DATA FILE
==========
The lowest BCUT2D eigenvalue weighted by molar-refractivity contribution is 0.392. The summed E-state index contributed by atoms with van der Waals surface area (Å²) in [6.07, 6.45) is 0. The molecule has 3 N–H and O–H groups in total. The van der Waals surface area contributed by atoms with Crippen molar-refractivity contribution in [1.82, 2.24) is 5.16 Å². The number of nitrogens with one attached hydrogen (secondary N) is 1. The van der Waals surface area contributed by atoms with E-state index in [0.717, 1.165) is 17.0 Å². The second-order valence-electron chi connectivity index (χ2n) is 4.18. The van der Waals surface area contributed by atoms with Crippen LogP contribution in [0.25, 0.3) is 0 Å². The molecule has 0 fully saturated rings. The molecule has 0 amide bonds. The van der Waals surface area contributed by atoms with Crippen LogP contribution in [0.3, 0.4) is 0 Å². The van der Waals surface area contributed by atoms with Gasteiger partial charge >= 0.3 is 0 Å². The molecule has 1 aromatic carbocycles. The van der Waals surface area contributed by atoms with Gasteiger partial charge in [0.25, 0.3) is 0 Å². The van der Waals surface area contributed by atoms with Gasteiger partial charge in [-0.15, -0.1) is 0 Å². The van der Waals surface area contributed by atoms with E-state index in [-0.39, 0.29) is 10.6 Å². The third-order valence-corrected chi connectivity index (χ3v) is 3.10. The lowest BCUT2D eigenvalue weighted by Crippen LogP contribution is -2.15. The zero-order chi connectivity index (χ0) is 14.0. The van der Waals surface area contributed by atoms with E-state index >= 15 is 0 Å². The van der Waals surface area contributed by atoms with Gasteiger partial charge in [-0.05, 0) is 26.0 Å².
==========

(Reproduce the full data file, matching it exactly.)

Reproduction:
The lowest BCUT2D eigenvalue weighted by molar-refractivity contribution is 0.392. The summed E-state index contributed by atoms with van der Waals surface area (Å²) in [6.07, 6.45) is 0. The molecule has 3 N–H and O–H groups in total. The van der Waals surface area contributed by atoms with Crippen molar-refractivity contribution in [1.82, 2.24) is 5.16 Å². The number of nitrogens with one attached hydrogen (secondary N) is 1. The van der Waals surface area contributed by atoms with E-state index in [0.717, 1.165) is 17.0 Å². The second-order valence-electron chi connectivity index (χ2n) is 4.18. The van der Waals surface area contributed by atoms with Crippen LogP contribution in [0.25, 0.3) is 0 Å². The molecule has 0 fully saturated rings. The molecule has 0 amide bonds. The van der Waals surface area contributed by atoms with Crippen LogP contribution in [0.3, 0.4) is 0 Å². The van der Waals surface area contributed by atoms with Gasteiger partial charge >= 0.3 is 0 Å². The molecule has 1 aromatic carbocycles. The van der Waals surface area contributed by atoms with Gasteiger partial charge in [0.25, 0.3) is 0 Å². The van der Waals surface area contributed by atoms with Gasteiger partial charge in [-0.15, -0.1) is 0 Å². The van der Waals surface area contributed by atoms with E-state index in [-0.39, 0.29) is 10.6 Å². The third-order valence-corrected chi connectivity index (χ3v) is 3.10. The lowest BCUT2D eigenvalue weighted by Crippen LogP contribution is -2.15. The zero-order chi connectivity index (χ0) is 14.0. The van der Waals surface area contributed by atoms with E-state index >= 15 is 0 Å². The van der Waals surface area contributed by atoms with Gasteiger partial charge in [-0.05, 0) is 26.0 Å².